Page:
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What is intermittent claudication?

People with mild to moderate claudication are advised to keep walking, stop smoking, and reduce cardiovascular risk factors. Other treatments include antiplatelet therapy, pentoxifylline or cilostazol, angioplasty (inserting a balloon into the artery to open it up), and bypass surgery.

What is the treatment for claudication? People with mild to moderate claudication are advised to keep walking, stop smoking, and reduce cardiovascular risk factors. Other treatments include antiplatelet therapy, pentoxifylline or cilostazol, angioplasty (inserting a balloon into the artery to open it up), and bypass surgery.

What is claudication, and are you at risk? Claudication is generally considered a warning of significant atherosclerosis in the circulatory system, indicating an increased risk of heart attack or stroke. Additional complications of peripheral artery disease due to atherosclerosis include:

What does claudication feel like? Claudication is pain and/or cramping in the lower leg due to inadequate blood flow to the muscles. The pain usually causes the person to limp. The word “claudication” comes from the Latin “claudicare” meaning to limp. Claudication typically is felt while walking, and subsides with rest.

Can claudication be reversed? The temporary pain you’re feeling is caused by impeded blood flow, also known as intermittent claudication. The pain indicates that not enough blood is getting through the veins in your arms or legs because they have been blocked, probably by large deposits of plaque. It can be serious, but luckily, it can also be reversed.

Medication

Medication

Antiplatelet agents: Prevent blood clot formation.

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Hemorrheologic agents: Decreases the viscosity (stickiness) of blood.

Statins: To lower cholesterol.

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Vasodilators: Improve blood flow and reduce muscle pain/cramps.

ProceduresProcedures

This helps widen the blocked artery.

A thin medicated metal mesh is placed in the artery to prevent it from narrowing.

A healthy blood vessel from another part of the body is used to replace the one causing claudication.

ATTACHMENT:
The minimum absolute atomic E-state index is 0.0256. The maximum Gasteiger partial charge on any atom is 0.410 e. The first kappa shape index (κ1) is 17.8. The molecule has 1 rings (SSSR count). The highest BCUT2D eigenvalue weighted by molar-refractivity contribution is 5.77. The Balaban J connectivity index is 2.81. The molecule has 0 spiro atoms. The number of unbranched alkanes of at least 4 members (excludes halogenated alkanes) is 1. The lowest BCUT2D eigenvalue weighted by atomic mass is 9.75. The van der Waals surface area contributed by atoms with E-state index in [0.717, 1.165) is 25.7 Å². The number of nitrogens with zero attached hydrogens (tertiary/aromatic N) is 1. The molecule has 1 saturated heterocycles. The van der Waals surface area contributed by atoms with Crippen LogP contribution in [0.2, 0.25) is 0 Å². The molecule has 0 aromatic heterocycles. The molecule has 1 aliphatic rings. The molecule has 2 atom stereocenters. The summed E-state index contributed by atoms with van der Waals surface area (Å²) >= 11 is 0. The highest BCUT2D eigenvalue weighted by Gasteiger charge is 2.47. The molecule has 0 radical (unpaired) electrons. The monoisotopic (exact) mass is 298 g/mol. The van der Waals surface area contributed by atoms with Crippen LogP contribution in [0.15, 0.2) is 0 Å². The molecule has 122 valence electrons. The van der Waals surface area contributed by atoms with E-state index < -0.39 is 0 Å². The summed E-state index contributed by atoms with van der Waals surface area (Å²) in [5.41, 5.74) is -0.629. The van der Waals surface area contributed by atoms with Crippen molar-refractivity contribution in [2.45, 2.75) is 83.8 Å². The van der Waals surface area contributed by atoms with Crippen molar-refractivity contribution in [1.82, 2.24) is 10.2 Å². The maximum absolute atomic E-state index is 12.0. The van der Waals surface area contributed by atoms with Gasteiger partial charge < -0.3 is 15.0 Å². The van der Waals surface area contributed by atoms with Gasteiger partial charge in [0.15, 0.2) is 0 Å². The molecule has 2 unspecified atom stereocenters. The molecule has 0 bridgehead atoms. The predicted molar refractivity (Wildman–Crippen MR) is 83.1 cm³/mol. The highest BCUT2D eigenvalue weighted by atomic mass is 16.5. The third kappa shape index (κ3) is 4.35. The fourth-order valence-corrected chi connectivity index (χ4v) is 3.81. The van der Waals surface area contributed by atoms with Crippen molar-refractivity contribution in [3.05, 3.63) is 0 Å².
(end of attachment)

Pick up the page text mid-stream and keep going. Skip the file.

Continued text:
NutritionNutrition

Foods to eat:

  • Fruits and vegetables containing flavonoids
  • Increase the intake of food with calcium (cheese, broccoli, kale, and sardine) and fiber
  • Foods containing Omega 3 fatty acids (walnut, fish, flaxseed, chia seeds)

Foods to avoid:

  • NA

Specialist to consult Specializes in the diseases of the vascular system and performs minimally-invasive catheter procedures, surgical reconstruction.Specializes in the acute and chronic illnesses and provides preventive care and health.What are the causes?What are some prevention tips?How is this diagnosed?For informational purposes only. Consult a medical professional for advice.Reviewed by a panel of doctors. Source: Focus Medica. Was this helpful?Can claudication be reversed? The temporary pain you’re feeling is caused by impeded blood flow, also known as intermittent claudication. The pain indicates that not enough blood is getting through the veins in your arms or legs because they have been blocked, probably by large deposits of plaque. It can be serious, but luckily, it can also be reversed.

What does claudication feel like? Claudication is pain and/or cramping in the lower leg due to inadequate blood flow to the muscles. The pain usually causes the person to limp. The word “claudication” comes from the Latin “claudicare” meaning to limp. Claudication typically is felt while walking, and subsides with rest.

What is intermittent claudication symptoms? Intermittent claudication. Intermittent claudication (Latin: claudicatio intermittens), is a symptom that describes muscle pain on mild exertion (ache, cramp, numbness or sense of fatigue), classically in the calf muscle, which occurs during exercise, such as walking, and is relieved by a short period of rest.